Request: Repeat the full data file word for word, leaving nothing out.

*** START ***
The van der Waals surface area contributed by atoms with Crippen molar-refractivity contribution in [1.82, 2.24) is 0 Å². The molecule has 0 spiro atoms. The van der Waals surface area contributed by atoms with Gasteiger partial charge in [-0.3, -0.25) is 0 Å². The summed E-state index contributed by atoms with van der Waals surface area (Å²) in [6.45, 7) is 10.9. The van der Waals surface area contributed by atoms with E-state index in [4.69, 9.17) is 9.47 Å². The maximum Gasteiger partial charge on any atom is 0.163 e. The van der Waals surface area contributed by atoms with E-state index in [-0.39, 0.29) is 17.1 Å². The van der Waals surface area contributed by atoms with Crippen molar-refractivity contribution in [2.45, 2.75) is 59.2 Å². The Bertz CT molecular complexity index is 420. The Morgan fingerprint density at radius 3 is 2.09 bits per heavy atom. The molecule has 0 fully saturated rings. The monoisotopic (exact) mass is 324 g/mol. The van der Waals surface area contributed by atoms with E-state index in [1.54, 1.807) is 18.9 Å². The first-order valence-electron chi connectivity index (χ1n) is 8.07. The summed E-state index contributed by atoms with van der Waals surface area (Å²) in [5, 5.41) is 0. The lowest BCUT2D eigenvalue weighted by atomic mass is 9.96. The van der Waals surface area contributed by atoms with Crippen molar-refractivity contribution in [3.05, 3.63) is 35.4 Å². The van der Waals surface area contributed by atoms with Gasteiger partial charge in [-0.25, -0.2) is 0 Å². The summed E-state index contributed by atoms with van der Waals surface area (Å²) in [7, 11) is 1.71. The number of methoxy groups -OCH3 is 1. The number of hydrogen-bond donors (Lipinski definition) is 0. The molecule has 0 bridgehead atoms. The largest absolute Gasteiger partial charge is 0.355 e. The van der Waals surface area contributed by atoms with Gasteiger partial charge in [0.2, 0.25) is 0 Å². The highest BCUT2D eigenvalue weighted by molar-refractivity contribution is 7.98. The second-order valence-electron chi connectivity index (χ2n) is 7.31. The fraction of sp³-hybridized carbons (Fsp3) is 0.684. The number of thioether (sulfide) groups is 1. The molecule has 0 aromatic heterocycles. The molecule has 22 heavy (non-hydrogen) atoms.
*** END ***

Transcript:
The van der Waals surface area contributed by atoms with Crippen molar-refractivity contribution in [1.82, 2.24) is 0 Å². The molecule has 0 spiro atoms. The van der Waals surface area contributed by atoms with Gasteiger partial charge in [-0.3, -0.25) is 0 Å². The summed E-state index contributed by atoms with van der Waals surface area (Å²) in [6.45, 7) is 10.9. The van der Waals surface area contributed by atoms with E-state index in [4.69, 9.17) is 9.47 Å². The maximum Gasteiger partial charge on any atom is 0.163 e. The van der Waals surface area contributed by atoms with E-state index in [-0.39, 0.29) is 17.1 Å². The van der Waals surface area contributed by atoms with Crippen molar-refractivity contribution in [2.45, 2.75) is 59.2 Å². The Bertz CT molecular complexity index is 420. The Morgan fingerprint density at radius 3 is 2.09 bits per heavy atom. The molecule has 0 fully saturated rings. The monoisotopic (exact) mass is 324 g/mol. The van der Waals surface area contributed by atoms with E-state index in [1.54, 1.807) is 18.9 Å². The first-order valence-electron chi connectivity index (χ1n) is 8.07. The summed E-state index contributed by atoms with van der Waals surface area (Å²) in [5, 5.41) is 0. The lowest BCUT2D eigenvalue weighted by atomic mass is 9.96. The van der Waals surface area contributed by atoms with Crippen molar-refractivity contribution in [3.05, 3.63) is 35.4 Å². The van der Waals surface area contributed by atoms with Gasteiger partial charge in [-0.25, -0.2) is 0 Å². The summed E-state index contributed by atoms with van der Waals surface area (Å²) in [7, 11) is 1.71. The number of methoxy groups -OCH3 is 1. The number of hydrogen-bond donors (Lipinski definition) is 0. The molecule has 0 bridgehead atoms. The largest absolute Gasteiger partial charge is 0.355 e. The van der Waals surface area contributed by atoms with Gasteiger partial charge in [0.2, 0.25) is 0 Å². The highest BCUT2D eigenvalue weighted by molar-refractivity contribution is 7.98. The second-order valence-electron chi connectivity index (χ2n) is 7.31. The fraction of sp³-hybridized carbons (Fsp3) is 0.684. The number of thioether (sulfide) groups is 1. The molecule has 0 aromatic heterocycles. The molecule has 22 heavy (non-hydrogen) atoms.